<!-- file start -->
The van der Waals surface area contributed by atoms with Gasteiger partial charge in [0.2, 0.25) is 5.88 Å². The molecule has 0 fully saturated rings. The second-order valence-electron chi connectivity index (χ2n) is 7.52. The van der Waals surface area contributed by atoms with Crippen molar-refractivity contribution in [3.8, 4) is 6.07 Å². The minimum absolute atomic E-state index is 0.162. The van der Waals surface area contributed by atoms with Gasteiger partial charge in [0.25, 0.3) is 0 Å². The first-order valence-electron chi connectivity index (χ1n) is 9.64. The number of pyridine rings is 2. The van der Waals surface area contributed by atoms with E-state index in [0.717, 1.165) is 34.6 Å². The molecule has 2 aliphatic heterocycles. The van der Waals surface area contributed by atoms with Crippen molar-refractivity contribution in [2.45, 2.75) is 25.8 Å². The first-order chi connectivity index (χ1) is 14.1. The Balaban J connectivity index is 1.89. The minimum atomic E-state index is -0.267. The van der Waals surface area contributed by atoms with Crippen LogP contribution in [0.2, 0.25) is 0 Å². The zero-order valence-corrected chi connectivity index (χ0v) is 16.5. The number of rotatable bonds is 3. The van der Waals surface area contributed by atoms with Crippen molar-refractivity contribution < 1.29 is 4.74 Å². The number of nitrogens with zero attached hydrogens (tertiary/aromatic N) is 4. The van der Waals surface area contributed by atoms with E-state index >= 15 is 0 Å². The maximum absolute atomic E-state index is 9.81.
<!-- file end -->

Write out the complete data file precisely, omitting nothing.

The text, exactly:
The van der Waals surface area contributed by atoms with Gasteiger partial charge in [0.2, 0.25) is 5.88 Å². The molecule has 0 fully saturated rings. The second-order valence-electron chi connectivity index (χ2n) is 7.52. The van der Waals surface area contributed by atoms with Crippen molar-refractivity contribution in [3.8, 4) is 6.07 Å². The minimum absolute atomic E-state index is 0.162. The van der Waals surface area contributed by atoms with Gasteiger partial charge in [0.25, 0.3) is 0 Å². The first-order valence-electron chi connectivity index (χ1n) is 9.64. The number of pyridine rings is 2. The van der Waals surface area contributed by atoms with E-state index in [0.717, 1.165) is 34.6 Å². The molecule has 2 aliphatic heterocycles. The van der Waals surface area contributed by atoms with Crippen molar-refractivity contribution in [2.45, 2.75) is 25.8 Å². The first-order chi connectivity index (χ1) is 14.1. The Balaban J connectivity index is 1.89. The minimum atomic E-state index is -0.267. The van der Waals surface area contributed by atoms with Crippen LogP contribution in [0.2, 0.25) is 0 Å². The zero-order valence-corrected chi connectivity index (χ0v) is 16.5. The number of rotatable bonds is 3. The van der Waals surface area contributed by atoms with Crippen molar-refractivity contribution < 1.29 is 4.74 Å². The number of nitrogens with zero attached hydrogens (tertiary/aromatic N) is 4. The van der Waals surface area contributed by atoms with E-state index >= 15 is 0 Å². The maximum absolute atomic E-state index is 9.81.